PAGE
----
Farrotto with Tuscan Kale and Mushrooms
Recipe Type: Main Dish
Cuisine: Italian
Serves: 3-4
  • 200g (7 ounces) Farro
  • 2 tbsp of Olive oil
  • A medium onion, yellow or red, finely chopped
  • A small shallot, finely chopped
  • 4-5 long leaves of Tuscan Kale, hard stalks removed
  • A handful dried mushrooms
  • 250g (8.8 ounces) Champignon, Button or Cremini mushrooms
  • One liter vegetable stock, or hot water with an organic bouillon cube – more if needed.
  • A splash of white wine
  • Salt, to taste
  • (extra) one tablespoon of butter
For serving:
  • Good quality Extra Virgin olive oil
  • Freshly grated Parmigiano Reggiano or Pecorino (skip to make it vegan)
  1. The night before, soak the farro in a bowl with double its volume in water. Make sure it stays there for at least 12 hours. The dried mushrooms will also need to be soaked for at least two hours, in a half cup of warm water. Reserve the water of the soaked mushrooms.
  2. Wash the kale, remove the stems and stalks (but don’t throw them out! They can be boiled until soft, pan-fried and eaten as a side dish) and thinly slice.
  3. Scrub the mushrooms well, detach the cap from the stalk. Cut off the butt-end of the stalk, remove any trace of dirt and thinly slice. Thinly slice the caps as well.
  4. Add the olive oil to a large, shallow pan, or to a pot. Let it heat a little bit and add the onions and shallots. Stir-fry on medium heat for 5 minutes, until translucent. In the meantime, drain the soaked mushrooms, reserving the water, and roughly chop them before adding them to the pan, along with the kale. Give everything a good stir, and let them cook on medium for 5 more minutes. Lower the fire if the oil sizzles too much or if your vegetables threaten to stick. Add the fresh mushrooms and their stalks.
  5. After 5 more minutes, scoop out a cup of the starchy soaking water of the farro and drain it. Add the farro, and stir well to coat it with the juices in the pan. Add a good pinch of salt, and stir well. After about 2 minutes it should turn slightly translucent. At this point, add the starchy water, the mushroom water – taking care that the residue of the bottom doesn’t get in the pan, and just enough stock to barely cover everything. Let it bubble on medium-low, and add the stock by the ladleful as the liquid dries out. After 20 minutes or so, it should start getting the classic risotto creaminess. Add liquid a little at a time, to achieve optimal creaminess.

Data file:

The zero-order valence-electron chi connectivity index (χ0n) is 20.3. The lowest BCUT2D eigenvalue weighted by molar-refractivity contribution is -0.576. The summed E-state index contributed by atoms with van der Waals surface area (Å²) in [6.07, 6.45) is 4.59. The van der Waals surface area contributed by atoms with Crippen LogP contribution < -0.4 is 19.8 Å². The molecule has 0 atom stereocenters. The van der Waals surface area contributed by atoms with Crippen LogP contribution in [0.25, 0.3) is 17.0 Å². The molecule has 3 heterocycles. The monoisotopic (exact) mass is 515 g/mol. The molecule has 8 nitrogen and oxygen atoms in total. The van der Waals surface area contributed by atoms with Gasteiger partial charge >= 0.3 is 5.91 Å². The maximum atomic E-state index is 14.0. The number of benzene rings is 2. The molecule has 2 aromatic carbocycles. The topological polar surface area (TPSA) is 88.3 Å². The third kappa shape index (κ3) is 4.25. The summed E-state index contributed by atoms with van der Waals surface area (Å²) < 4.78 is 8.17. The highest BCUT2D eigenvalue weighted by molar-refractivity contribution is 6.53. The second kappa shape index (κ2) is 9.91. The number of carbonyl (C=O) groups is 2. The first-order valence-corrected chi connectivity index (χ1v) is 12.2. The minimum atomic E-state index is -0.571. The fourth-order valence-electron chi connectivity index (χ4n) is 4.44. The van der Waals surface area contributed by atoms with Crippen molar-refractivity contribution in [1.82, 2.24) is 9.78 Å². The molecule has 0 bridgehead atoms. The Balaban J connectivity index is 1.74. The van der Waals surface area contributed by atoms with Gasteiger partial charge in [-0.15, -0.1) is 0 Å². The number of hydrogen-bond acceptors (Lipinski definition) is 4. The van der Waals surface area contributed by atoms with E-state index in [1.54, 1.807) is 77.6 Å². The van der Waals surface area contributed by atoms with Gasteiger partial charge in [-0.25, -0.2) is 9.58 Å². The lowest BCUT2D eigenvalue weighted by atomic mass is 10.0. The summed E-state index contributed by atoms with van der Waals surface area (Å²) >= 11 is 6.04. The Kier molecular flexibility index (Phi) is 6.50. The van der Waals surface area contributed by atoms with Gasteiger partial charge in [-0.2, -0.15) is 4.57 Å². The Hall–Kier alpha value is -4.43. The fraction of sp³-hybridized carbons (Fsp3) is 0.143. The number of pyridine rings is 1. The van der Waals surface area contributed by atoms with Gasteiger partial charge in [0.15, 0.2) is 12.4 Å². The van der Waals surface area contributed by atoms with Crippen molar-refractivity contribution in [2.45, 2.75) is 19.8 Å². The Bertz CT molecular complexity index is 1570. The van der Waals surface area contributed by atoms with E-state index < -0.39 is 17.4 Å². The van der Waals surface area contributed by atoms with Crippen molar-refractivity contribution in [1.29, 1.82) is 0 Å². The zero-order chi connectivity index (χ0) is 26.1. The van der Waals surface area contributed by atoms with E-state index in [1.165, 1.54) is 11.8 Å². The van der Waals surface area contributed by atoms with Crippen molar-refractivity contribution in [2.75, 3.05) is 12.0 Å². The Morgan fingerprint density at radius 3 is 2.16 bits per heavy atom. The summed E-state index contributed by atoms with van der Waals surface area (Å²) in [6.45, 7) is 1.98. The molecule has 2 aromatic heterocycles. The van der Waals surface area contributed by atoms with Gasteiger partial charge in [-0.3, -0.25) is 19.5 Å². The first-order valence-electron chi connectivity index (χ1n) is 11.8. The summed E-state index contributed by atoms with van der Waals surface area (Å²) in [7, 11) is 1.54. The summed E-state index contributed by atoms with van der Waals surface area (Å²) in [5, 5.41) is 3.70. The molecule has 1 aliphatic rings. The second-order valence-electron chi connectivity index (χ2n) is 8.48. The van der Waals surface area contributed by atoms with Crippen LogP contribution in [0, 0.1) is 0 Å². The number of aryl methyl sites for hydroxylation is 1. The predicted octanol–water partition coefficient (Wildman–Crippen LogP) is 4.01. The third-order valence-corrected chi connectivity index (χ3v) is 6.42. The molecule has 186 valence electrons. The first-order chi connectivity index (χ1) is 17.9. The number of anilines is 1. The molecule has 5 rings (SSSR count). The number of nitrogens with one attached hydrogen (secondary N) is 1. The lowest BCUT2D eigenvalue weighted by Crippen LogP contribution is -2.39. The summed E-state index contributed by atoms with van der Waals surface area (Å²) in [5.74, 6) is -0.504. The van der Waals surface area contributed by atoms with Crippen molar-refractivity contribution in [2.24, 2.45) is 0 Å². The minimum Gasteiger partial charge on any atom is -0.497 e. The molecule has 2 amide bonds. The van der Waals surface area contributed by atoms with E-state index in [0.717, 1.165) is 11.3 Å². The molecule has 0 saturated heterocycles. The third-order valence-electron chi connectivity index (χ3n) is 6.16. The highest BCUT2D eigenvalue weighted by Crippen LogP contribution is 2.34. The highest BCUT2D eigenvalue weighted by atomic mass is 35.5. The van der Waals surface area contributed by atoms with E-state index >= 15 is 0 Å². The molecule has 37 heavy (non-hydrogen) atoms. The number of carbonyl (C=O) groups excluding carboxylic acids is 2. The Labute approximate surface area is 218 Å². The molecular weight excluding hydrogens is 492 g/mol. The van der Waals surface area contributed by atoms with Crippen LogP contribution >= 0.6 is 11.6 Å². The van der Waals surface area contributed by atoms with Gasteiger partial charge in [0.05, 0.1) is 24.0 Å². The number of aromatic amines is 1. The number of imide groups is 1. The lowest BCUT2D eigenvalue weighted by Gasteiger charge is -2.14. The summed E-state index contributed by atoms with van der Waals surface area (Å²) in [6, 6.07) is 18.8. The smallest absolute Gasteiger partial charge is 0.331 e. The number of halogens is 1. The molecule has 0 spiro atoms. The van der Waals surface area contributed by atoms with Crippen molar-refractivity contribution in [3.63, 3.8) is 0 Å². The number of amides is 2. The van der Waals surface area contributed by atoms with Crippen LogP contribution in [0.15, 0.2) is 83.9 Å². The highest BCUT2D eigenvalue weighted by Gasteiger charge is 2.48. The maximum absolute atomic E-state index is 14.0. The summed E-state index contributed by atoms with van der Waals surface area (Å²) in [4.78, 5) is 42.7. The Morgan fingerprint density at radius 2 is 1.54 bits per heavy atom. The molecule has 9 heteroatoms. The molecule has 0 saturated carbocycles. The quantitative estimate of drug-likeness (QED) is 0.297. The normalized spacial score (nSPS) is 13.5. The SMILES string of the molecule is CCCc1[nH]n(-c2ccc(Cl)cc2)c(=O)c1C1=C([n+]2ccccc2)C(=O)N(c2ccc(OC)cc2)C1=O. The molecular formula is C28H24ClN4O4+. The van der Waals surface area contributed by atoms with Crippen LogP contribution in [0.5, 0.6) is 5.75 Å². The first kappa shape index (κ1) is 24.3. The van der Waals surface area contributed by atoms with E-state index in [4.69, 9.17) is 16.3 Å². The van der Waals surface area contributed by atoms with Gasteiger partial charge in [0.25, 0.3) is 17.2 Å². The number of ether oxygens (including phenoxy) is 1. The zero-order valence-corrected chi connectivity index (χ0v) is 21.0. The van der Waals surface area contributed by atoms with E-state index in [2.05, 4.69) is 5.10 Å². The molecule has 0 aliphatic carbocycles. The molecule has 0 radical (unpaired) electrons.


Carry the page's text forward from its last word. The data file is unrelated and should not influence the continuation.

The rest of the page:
6. Cooking times will vary depending on what kind of farro you use: pearled should be ready in 25 to 30 minutes, while whole farro and spelt might take anywhere from 45 minutes to an hour. Keep in mind that organic grains take longer to cook.
  7. Check for taste and texture. Adjust salt to taste, and, when you are happy with the consistency, you can move on to the ‘mantecatura‘ – or finishing of the farrotto. Stir in the butter if using (I really believe this dish stands perfectly with olive oil alone), and one tablespoon of grated parmigiano per head or more. Dish up, and garnish with a teaspoon or two of extra virgin olive oil. Add more cheese if you like.
Recipe by Honest Cooking at https://honestcooking.com/farrotto-tuscan-kale-mushrooms/